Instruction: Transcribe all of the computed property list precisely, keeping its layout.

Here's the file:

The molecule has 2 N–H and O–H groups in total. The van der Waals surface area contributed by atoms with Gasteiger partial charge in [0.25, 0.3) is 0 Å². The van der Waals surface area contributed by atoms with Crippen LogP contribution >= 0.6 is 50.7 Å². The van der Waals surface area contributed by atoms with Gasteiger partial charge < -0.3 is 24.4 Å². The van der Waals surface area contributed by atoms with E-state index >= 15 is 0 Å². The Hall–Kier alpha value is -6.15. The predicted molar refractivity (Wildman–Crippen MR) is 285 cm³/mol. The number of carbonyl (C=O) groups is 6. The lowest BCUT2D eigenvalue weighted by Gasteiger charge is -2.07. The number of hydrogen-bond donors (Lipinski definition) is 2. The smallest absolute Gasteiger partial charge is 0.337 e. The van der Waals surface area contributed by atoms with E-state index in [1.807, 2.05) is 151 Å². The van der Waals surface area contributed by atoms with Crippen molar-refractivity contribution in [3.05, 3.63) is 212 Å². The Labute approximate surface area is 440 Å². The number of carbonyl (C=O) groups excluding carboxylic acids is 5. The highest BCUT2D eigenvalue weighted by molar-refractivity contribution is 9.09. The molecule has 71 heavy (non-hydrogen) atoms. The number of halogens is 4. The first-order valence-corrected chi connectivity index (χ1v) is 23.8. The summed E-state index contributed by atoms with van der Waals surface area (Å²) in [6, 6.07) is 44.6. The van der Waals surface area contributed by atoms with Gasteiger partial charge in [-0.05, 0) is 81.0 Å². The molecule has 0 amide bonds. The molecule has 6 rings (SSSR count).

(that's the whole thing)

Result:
The molecule has 2 N–H and O–H groups in total. The van der Waals surface area contributed by atoms with Gasteiger partial charge in [0.25, 0.3) is 0 Å². The van der Waals surface area contributed by atoms with Crippen LogP contribution >= 0.6 is 50.7 Å². The van der Waals surface area contributed by atoms with Gasteiger partial charge < -0.3 is 24.4 Å². The van der Waals surface area contributed by atoms with E-state index >= 15 is 0 Å². The Hall–Kier alpha value is -6.15. The predicted molar refractivity (Wildman–Crippen MR) is 285 cm³/mol. The number of carbonyl (C=O) groups is 6. The lowest BCUT2D eigenvalue weighted by Gasteiger charge is -2.07. The number of hydrogen-bond donors (Lipinski definition) is 2. The smallest absolute Gasteiger partial charge is 0.337 e. The van der Waals surface area contributed by atoms with E-state index in [1.807, 2.05) is 151 Å². The van der Waals surface area contributed by atoms with Crippen molar-refractivity contribution in [3.05, 3.63) is 212 Å². The Labute approximate surface area is 440 Å². The number of carbonyl (C=O) groups excluding carboxylic acids is 5. The highest BCUT2D eigenvalue weighted by molar-refractivity contribution is 9.09. The molecule has 71 heavy (non-hydrogen) atoms. The number of halogens is 4. The first-order valence-corrected chi connectivity index (χ1v) is 23.8. The summed E-state index contributed by atoms with van der Waals surface area (Å²) in [6, 6.07) is 44.6. The van der Waals surface area contributed by atoms with Gasteiger partial charge in [-0.05, 0) is 81.0 Å². The molecule has 0 amide bonds. The molecule has 6 rings (SSSR count).